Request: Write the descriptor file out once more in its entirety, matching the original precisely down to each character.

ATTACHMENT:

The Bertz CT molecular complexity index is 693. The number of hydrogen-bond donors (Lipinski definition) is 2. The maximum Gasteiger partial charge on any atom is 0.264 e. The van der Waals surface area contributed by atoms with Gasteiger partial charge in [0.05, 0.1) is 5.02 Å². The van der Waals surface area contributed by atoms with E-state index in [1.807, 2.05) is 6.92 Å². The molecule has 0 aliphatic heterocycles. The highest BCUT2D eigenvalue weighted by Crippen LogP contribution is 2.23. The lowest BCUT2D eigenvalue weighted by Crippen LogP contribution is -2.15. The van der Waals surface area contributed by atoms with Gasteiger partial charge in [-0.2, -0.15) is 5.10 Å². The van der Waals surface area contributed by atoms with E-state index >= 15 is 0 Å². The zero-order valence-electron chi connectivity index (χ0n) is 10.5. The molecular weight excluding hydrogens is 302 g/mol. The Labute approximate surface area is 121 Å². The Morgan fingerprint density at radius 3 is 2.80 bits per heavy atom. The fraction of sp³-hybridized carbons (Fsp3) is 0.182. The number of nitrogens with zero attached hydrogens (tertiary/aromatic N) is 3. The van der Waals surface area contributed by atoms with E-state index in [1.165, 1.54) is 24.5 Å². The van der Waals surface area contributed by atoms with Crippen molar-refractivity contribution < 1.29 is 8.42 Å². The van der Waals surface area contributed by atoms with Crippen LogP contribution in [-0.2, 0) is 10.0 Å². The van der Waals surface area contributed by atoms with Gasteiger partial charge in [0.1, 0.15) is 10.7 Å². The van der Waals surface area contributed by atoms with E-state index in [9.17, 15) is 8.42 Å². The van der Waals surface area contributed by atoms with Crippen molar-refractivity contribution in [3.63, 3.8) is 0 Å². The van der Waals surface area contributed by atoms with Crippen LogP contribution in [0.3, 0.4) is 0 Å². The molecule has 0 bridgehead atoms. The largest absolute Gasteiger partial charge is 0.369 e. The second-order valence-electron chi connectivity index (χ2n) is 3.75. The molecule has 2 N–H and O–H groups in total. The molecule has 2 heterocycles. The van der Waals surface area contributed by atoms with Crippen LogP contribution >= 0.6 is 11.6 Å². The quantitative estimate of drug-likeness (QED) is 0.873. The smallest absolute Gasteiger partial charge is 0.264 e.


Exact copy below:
The Bertz CT molecular complexity index is 693. The number of hydrogen-bond donors (Lipinski definition) is 2. The maximum Gasteiger partial charge on any atom is 0.264 e. The van der Waals surface area contributed by atoms with Gasteiger partial charge in [0.05, 0.1) is 5.02 Å². The van der Waals surface area contributed by atoms with E-state index in [1.807, 2.05) is 6.92 Å². The molecule has 0 aliphatic heterocycles. The highest BCUT2D eigenvalue weighted by Crippen LogP contribution is 2.23. The lowest BCUT2D eigenvalue weighted by Crippen LogP contribution is -2.15. The van der Waals surface area contributed by atoms with Gasteiger partial charge in [-0.2, -0.15) is 5.10 Å². The van der Waals surface area contributed by atoms with E-state index >= 15 is 0 Å². The zero-order valence-electron chi connectivity index (χ0n) is 10.5. The molecular weight excluding hydrogens is 302 g/mol. The Labute approximate surface area is 121 Å². The Morgan fingerprint density at radius 3 is 2.80 bits per heavy atom. The fraction of sp³-hybridized carbons (Fsp3) is 0.182. The number of nitrogens with zero attached hydrogens (tertiary/aromatic N) is 3. The van der Waals surface area contributed by atoms with E-state index in [1.165, 1.54) is 24.5 Å². The van der Waals surface area contributed by atoms with Crippen molar-refractivity contribution < 1.29 is 8.42 Å². The van der Waals surface area contributed by atoms with Crippen LogP contribution in [-0.2, 0) is 10.0 Å². The van der Waals surface area contributed by atoms with Gasteiger partial charge in [0.1, 0.15) is 10.7 Å². The van der Waals surface area contributed by atoms with E-state index in [9.17, 15) is 8.42 Å². The van der Waals surface area contributed by atoms with Crippen molar-refractivity contribution in [3.63, 3.8) is 0 Å². The van der Waals surface area contributed by atoms with Crippen LogP contribution in [0.3, 0.4) is 0 Å². The molecule has 0 bridgehead atoms. The largest absolute Gasteiger partial charge is 0.369 e. The second-order valence-electron chi connectivity index (χ2n) is 3.75. The molecule has 2 N–H and O–H groups in total. The molecule has 2 heterocycles. The van der Waals surface area contributed by atoms with Crippen LogP contribution >= 0.6 is 11.6 Å². The quantitative estimate of drug-likeness (QED) is 0.873. The smallest absolute Gasteiger partial charge is 0.264 e.